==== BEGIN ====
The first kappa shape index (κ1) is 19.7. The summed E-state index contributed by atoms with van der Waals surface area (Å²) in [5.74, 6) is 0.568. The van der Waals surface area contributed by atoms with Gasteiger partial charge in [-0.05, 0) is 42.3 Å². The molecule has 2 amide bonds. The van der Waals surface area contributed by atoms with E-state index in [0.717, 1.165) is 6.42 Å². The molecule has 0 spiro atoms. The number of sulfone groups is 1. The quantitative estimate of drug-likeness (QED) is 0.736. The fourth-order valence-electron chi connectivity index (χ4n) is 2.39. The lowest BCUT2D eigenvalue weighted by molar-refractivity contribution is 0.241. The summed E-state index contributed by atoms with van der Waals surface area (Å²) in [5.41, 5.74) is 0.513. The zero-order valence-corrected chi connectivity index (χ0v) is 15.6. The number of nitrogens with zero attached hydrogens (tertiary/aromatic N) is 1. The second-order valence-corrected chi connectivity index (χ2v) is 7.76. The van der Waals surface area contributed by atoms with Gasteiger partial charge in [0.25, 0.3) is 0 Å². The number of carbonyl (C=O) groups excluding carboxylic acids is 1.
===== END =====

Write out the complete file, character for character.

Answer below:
The first kappa shape index (κ1) is 19.7. The summed E-state index contributed by atoms with van der Waals surface area (Å²) in [5.74, 6) is 0.568. The van der Waals surface area contributed by atoms with Gasteiger partial charge in [-0.05, 0) is 42.3 Å². The molecule has 2 amide bonds. The van der Waals surface area contributed by atoms with E-state index in [0.717, 1.165) is 6.42 Å². The molecule has 0 spiro atoms. The number of sulfone groups is 1. The quantitative estimate of drug-likeness (QED) is 0.736. The fourth-order valence-electron chi connectivity index (χ4n) is 2.39. The lowest BCUT2D eigenvalue weighted by molar-refractivity contribution is 0.241. The summed E-state index contributed by atoms with van der Waals surface area (Å²) in [5.41, 5.74) is 0.513. The zero-order valence-corrected chi connectivity index (χ0v) is 15.6. The number of nitrogens with zero attached hydrogens (tertiary/aromatic N) is 1. The second-order valence-corrected chi connectivity index (χ2v) is 7.76. The van der Waals surface area contributed by atoms with Gasteiger partial charge in [0.25, 0.3) is 0 Å². The number of carbonyl (C=O) groups excluding carboxylic acids is 1.